You’re contemplating adding a kitten to your multi-cat household, and the holidays are fast approaching. There’s plenty to think about with this scenario. How will your stable, tried-and-true household kitties adjust to the newcomer? Will the kitten get into trouble, especially with decorations, food, and unknown people thrown into the mix? Will you be able to handle all these variables and ensure a smooth transition for cats, kitten, and humans alike?
In my household, we are contemplating such a scenario. We may soon be adopting a tiny buff kitten. I have five loved housecats who all get along quite well. How can I best ensure that the introduction goes smoothly? What is the best way to do this with the least amount of stress involved for cats, kitten, and humans? If you’re facing the same questions, here are some tips to ensure security, not fear, for your new feline family member.
Preparing for a kitten is much like babyproofing a home. Take a close look at your surroundings. What could inadvertently fall on a kitten? Is the kitten too small to go up or down stairs without getting hurt? Could a nail sticking out of the wall cause an injury? Are there harmful products such as cleansers you’d not want your kitten to get into?
Look around your living space, and secure things that could fall. Reorganize if necessary. Think about places you want to keep the kitten out of, such as beneath a reclining chair.
Add in holiday factors. Are there decorations that might attract and be harmful to a kitten? Tinsel, ornaments, glittery plastic decorations, potpourri – all of these are potentially hazardous to a kitten’s health and safety. Plan to use baby gates or other barriers to prevent access.
Are there medical reasons that your kitten may need to be isolated from the cats in your house? Are fleas or potential feline leukemia an issue? Check with your veterinarian before bringing a kitten home. You don’t want to put the health of your current cats or your kitten at risk. If a quarantine room isn’t possible during the holidays because of guests or parties, consider waiting to bring the kitten into the family.
Easy Does It
I’ve always gone slowly with cat introductions. I start with the new adoptee in a separate room free of hazards and let the newbie get used to me and the surroundings. The cats get to know each other by scent before a face-to-face meeting. This period can take only a few days or a week or more.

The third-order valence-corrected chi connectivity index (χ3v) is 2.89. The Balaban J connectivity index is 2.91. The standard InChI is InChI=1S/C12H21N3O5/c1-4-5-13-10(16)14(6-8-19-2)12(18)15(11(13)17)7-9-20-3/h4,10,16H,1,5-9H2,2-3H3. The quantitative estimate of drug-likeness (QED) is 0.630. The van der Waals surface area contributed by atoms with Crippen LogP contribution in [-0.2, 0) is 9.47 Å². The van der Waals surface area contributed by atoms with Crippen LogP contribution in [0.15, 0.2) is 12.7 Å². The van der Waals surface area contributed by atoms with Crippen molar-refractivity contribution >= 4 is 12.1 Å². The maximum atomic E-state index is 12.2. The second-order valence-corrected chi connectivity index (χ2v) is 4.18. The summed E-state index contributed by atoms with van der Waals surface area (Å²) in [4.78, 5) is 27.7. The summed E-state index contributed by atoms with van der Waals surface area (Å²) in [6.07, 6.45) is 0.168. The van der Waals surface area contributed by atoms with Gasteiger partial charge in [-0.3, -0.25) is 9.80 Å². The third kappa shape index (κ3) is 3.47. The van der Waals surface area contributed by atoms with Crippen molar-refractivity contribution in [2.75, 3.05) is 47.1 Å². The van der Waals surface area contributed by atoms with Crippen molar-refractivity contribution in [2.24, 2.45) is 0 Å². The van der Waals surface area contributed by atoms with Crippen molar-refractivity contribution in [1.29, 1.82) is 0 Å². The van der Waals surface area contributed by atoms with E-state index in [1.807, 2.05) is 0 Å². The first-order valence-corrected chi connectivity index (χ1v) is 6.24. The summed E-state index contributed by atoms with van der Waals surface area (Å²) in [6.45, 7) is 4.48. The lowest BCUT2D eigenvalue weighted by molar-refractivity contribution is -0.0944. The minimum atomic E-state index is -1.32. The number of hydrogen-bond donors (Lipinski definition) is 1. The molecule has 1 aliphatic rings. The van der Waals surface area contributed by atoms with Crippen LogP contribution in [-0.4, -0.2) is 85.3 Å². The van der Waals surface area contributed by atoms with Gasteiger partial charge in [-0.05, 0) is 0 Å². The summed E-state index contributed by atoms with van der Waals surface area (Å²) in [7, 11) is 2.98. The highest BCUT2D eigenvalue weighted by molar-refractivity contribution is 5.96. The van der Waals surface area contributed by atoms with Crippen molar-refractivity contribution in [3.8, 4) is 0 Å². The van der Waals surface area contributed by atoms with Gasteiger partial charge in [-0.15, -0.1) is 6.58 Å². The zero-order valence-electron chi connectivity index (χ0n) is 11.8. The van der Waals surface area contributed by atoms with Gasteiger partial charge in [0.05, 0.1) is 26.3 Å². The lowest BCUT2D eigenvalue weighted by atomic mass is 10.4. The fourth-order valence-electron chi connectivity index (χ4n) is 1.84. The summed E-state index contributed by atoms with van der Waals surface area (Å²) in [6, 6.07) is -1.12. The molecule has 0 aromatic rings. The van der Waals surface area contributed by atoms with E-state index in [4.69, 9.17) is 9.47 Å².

I use my observations, intuition, and knowledge of my cats to determine how quickly to proceed. Depending on how well the newbie is adjusting, and on the personalities of the resident cats, I begin slow, supervised introductions. I’ve experimented with using cat carriers for introductions – putting the newbie in a carrier and letting the original housecats check him out. Or I might let the newbie have free run of a room and put my other cats in carriers to observe.
Sometimes you get lucky and introductions go smoothly and quickly. That happened once when I introduced an adult black cat into my household of several other cats. My orange male slipped into the isolation room to check out the newcomer. They bonded at first sight and immediately began grooming and snuggling.
Hint: If you’re trying to keep certain cats isolated and you have a busy houseful of company, make sure everyone knows which cats need to be in which areas.
Best Laid Plans
Do you have to travel over the holidays? Do you have a trusted cat sitter who can manage introductions and interactions? Even if you do, it might be best if you can change your plans and stay at home for a more tranquil holiday. With a brand-new introduction, it may pay to wait until you’ve returned to bring the new kitten home.
Some introductions take more time than others. Some take a lot of time. With patience, planning, and luck, though, your kitten will integrate smoothly into your household, and your older cats will mentor her and teach the skills of growing into cat-hood. Treasure this time: your kitten will only be a kitten once. It might be the best holiday you ever have.
This article was reviewed/edited by board-certified veterinary behaviorist Dr. Kenneth Martin and/or veterinary technician specialist in behavior Debbie Martin, LVT.